Bloomberg New Contemporaries 2014, ICA, London. © Mark Blower

Bloomberg New Contemporaries Announce Selection Panel for 2015

19 January 2015

Bloomberg New Contemporaries 2014, ICA, London. 
© Mark Blower

News

Bloomberg New Contemporaries Announce Selection Panel for 2015

Submissions are now open until 8 February 2015, with work by final year undergraduates, postgraduates and artists one year out of postgraduate study being selected by former New Contemporaries participants Turner Prize Winner Simon Starling (New Contemporaries 1994), Jessie Flood-Paddock (New Contemporaries 2006) and Hurvin Anderson.

New Contemporaries continues to be the leading and longest-running open submission, touring exhibition, showcasing some of the most dynamic and engaging work emerging from UK art schools.

Following two rigorous selection rounds, this year’s Bloomberg New Contemporaries will be announced in June 2015 with the resulting national touring exhibition offering a compelling picture of contemporary practice.

‘Since 1949 Bloomberg New Contemporaries has provided a professional, critical platform beyond the context of art school for new artists’ work. With participants selected each year by a panel comprising influential art figures, this year we are delighted to welcome Hurvin Anderson, Jessie Flood-Paddock and Simon Starling as selectors. Working across a wide variety of approaches to making, selected artists will continue to reflect new developments coming through in contemporary art in the UK today.’ - Kirsty Ogg, Director.




Simon Starling (b. 1967, Epsom, UK) currently lives in Copenhagen. Starling graduated from the Glasgow School of Art in 1992 and from 2003–2013 was Professor of Fine Arts at the Staedelschule, Frankfurt. Having been shortlisted for the 2004 Hugo Boss Prize, Starling won the Turner Prize in 2005. He represented Scotland at the Venice Biennial in 2003 and has exhibited widely with solo exhibitions including Simon Starling: Metamorphology, Museum of Contemporary Art, Chicago, IL and Project Gallery: Simon Starling, Pérez Art Museum, Miami, FL (both 2014); Open Stores #03, Staatsgalerie Stuttgart, Stuttgart; In Speculum, Monash University Museum of Art – MUMA, Melbourne and the Institute of Modern Art, Brisbane; Simon Starling, Modern Art Oxford; and Phantom Ride, Tate Britain (all 2013); and Project for a Masquerade (Hiroshima), Hiroshima City Museum of Contemporary Art, Hiroshima (2011).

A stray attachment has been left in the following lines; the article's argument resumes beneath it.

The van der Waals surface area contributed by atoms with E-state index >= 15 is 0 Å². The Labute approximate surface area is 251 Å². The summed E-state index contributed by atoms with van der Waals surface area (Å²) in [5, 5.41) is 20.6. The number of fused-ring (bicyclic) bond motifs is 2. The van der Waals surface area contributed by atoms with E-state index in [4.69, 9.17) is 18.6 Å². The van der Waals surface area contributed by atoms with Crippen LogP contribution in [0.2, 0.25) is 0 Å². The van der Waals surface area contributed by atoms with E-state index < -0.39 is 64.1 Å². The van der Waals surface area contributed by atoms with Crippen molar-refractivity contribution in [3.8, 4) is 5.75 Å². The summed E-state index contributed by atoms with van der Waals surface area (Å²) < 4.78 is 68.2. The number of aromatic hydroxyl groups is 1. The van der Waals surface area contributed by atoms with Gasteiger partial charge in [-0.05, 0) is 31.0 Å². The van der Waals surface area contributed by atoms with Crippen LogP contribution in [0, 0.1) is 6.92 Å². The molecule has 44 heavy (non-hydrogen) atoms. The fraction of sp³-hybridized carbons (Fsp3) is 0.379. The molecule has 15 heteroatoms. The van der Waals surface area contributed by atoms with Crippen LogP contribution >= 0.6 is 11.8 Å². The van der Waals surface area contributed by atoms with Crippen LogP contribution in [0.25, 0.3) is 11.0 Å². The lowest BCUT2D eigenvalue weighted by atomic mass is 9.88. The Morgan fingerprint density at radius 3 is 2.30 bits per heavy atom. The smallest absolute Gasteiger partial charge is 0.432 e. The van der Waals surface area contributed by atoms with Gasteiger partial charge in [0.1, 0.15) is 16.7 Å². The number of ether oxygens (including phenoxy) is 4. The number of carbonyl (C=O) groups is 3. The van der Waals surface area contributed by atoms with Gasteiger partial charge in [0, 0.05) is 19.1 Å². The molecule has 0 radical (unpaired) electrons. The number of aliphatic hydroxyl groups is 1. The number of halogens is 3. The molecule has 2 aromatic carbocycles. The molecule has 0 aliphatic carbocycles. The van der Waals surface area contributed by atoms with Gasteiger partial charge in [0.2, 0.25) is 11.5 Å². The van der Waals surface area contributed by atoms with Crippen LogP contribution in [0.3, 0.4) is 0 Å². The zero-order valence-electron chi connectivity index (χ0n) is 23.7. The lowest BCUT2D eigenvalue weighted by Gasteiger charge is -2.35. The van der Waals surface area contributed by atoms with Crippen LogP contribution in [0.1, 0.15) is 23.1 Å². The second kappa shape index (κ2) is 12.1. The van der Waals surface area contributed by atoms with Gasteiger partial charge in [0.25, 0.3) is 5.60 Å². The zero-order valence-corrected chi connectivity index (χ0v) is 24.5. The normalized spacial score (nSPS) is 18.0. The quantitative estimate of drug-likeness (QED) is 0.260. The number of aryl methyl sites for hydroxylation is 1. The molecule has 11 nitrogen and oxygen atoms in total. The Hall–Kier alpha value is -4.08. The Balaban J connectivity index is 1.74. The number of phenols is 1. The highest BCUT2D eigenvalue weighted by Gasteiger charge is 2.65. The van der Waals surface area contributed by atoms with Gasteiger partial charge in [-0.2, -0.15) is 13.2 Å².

Jessie Flood-Paddock (b. 1977, London, UK) lives and works in London. Flood-Paddock studied at Royal College of Art, London (2003-5) and Slade School of Fine Art, UCL, London (1996-2000). Recent solo exhibitions include Art Now: Jess Flood-Paddock, Tate Britain, London (2012-3); X, Grimm Gallery, Amsterdam, 2012; Fantastic Voyage, Carl Freedman Gallery, London, 2011; and Gangsta’s Paradise, the Hayward Gallery Project Space, London (2010). Recent group exhibitions include The Influence of Furniture on Love and Hey I’m Mr Poetic, Wysing Arts Centre, Cambridge and Reclaimed- The Second Life of Sculpture, Glasgow International Festival (all 2014). Collaborations include Britain Creates 2012, Jess Flood-Paddock and Jonathan Saunders, Victoria & Albert Museum, London (2012) and Phyllida Barlow and Jess Flood-Paddock, The Russian Club, London (2009).




Hurvin Anderson (b. 1965, Birmingham, UK) lives and works in London. Having studied at Wimbledon School of Art (1991–94), he completed an MA in Painting at the Royal College of Art (1996–98). Solo exhibitions include Hurvin Anderson: New Works, Thomas Dane Gallery, London and Hurvin Anderson: reporting back, Ikon Gallery, Birmingham (both 2013); Hurvin Anderson: Subtitles, Michael Werner, New York (2011); Peter’s Series 2007-09, Studio Museum, Harlem, New York; and Art Now: Hurvin Anderson, Tate Modern, London (both 2009). Group exhibitions include 4 Painters, 10 Works, Josh Lilley, London, UK (2014); Homebodies, Museum of Contemporary Art, Chicago, Illinois (2013); Flowers for Summer, Michael Werner, New York and Sometimes I Wish I Could Just Disappear, David Risley Gallery, Denmark (both 2011).